One of life’s great ironies is that the advancement of research often proves that, old wives tales notwithstanding, the sensible wisdom of old can be right on the money. The latest to be proven is the reason why we should be eating our spinach – a phrase many of us wouldn’t have heard since childhood when a parent weilded Popeye comics as an often ill-fated attempt to make us finish our greens. A recent study emerging from Japan has revealed that spinach may actually help protect our eyes from macular degeneration .
This study is significant as macular degeneration is the leading cause of sight loss for people over the age of 60. It occurs when the central portion of the light-sensitive retina, known as the macular, deteriorates. It’s affects an estimated 1 in 7 Australians over the age of 50, making it 4 times more prevalent than Dementia .
There are 2 forms of macular generation but the majority of sufferers fall victim to the ‘dry’ form. This is characterised by yellow drusen deposits in the macular which then lead to dimming or distortion, and eventually central blind spots as the condition advances .
The problem arises when macular pigment thins out and lets in types of light that can cause damage. One such type is the blue light which is encountered often in our modern, electronic-device rich lifestyle.
“Healthy macular maintains a yellow pigment that shields blue light. This might be compared to the macula having its own pair of sunglasses. This macular pigment is made up of three yellow carotenoids – specifically lutein, zeaxanthin and meso-zeaxanthin.
Towards the middle of the macula, zeaxanthin is more concentrated, reaching 75 percent. Away from the middle, the dominant component is lutein, with 65 percent or more of the total. Among all tissues, the macula contains the highest concentration of these carotenoids [Adams,1].”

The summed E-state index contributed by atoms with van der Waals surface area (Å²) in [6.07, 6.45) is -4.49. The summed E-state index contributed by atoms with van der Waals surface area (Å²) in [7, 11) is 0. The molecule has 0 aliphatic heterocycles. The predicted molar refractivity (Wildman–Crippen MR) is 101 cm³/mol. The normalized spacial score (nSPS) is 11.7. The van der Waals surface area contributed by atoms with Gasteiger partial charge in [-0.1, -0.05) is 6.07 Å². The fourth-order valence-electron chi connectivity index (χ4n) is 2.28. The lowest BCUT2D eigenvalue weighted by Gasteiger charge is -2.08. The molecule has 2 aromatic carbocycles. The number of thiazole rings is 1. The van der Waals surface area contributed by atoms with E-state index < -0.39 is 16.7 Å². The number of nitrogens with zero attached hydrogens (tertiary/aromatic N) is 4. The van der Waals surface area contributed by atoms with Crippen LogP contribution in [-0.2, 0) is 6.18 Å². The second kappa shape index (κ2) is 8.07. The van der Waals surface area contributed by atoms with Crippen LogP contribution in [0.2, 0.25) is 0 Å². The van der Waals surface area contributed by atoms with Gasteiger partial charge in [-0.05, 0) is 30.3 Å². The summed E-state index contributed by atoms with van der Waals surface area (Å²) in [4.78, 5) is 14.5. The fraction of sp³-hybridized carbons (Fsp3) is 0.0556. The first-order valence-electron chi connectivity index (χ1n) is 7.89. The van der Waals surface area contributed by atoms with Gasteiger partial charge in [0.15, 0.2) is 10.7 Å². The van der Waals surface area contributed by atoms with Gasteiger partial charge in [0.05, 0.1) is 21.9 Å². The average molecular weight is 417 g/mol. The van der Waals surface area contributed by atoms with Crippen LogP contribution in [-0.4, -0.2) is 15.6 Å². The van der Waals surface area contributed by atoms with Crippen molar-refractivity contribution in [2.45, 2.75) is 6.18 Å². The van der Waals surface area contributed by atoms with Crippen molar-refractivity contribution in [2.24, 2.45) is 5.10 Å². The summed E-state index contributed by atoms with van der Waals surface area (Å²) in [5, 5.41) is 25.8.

What can happen when our consumption of carotenoids is low? The macular degenerates. This is commonly an age related issue, but it can also be seen among those with low levels of lutein and zeaxanthin in their diet .
Here’s where spinach comes in. Sometimes called the worlds healthiest vegetable, it is rich in carotenoids including the all too significant nutrients lutein and zeaxanthin .
The recent spinach study looked at 11 pairs of healthy eyes, all belonging to non-smokers. Over the course of 2 months, study participants consumed 75g of frozen spinach every day. This contained 10mg of lutein. The researchers found that the constant intake of lutein-spinach indicated some strong benefits for macular health. Over the course of the 2 month study, the macular pigment optical density and serum lutein concentrations both increased in participants. The researchers found that visual acuity actually improved in participants [5,1].
This echoes findings by another study hailing back to 2012. That double-blinded, randomised study took a larger sample of people over the age of 50. It found that macular pigment optical density increased significantly both in the group that received lutein supplements, and in the group that received lutein and zeaxanthin groups. The researchers stated that:
“There was a significant dose-response effect for lutein supplementation, and the changes in MPOD [macular pigment optical density] from baseline to 48 weeks were correlated negatively with baseline MPOD in all active treatment groups.
Among patients with early AMD [age-related macular degeneration], supplementation with lutein and zeaxanthin improved macular pigment, which played a causative role in boosting visual function and might prevent the progression of AMD .”
This adds to a growing body of knowledge linking green vegetables containing lutein and zeaxanthin to increased macular health . Food, it seems, can be a powerful protector of health. Imagine that.
There’s a simple message in all of this: eat your spinach. It could help save your sight.
 Adams, C (2016), “Spinach helps protect eyes from macular degeneration,” Green Med Info, retrieved 1 June 2016
 Staff Writer (2012), “Macular Degeneration Facts and Figures,” Macular Degeneration Foundation, retrieved 1 June 2016
 Staff Writer (2016), “Age Related Macular Degeneration Overview,” Web MD retrieved 1 June 2016
 Ozawa, Y, Nagai, N, Suzuki, M, Kurihara, T, Shinoda, H, Watanabe, M and Tsubota, K (2016), “Effects of Constant Intake of Lutein-rich Spinach on Macular Pigment Optical Density: A Pilot Study,” Nippon Ganka Gakkai Zasshi. 2016 Jan;120(1):41-8.
 Ma L1, Yan SF, Huang YM, Lu XR, Qian F, Pang HL, Xu XR, Zou ZY, Dong PC, Xiao X, Wang X, Sun TT, Dou HL, Lin XM. (2012), “Effect of lutein and zeaxanthin on macular pigment and visual function in patients with early age-related macular degeneration,” Journal of Ophthalmology, 2012 Nov;119(11):2290-7. doi: 10.1016/j.ophtha.2012.06.014. Epub 2012 Aug 1.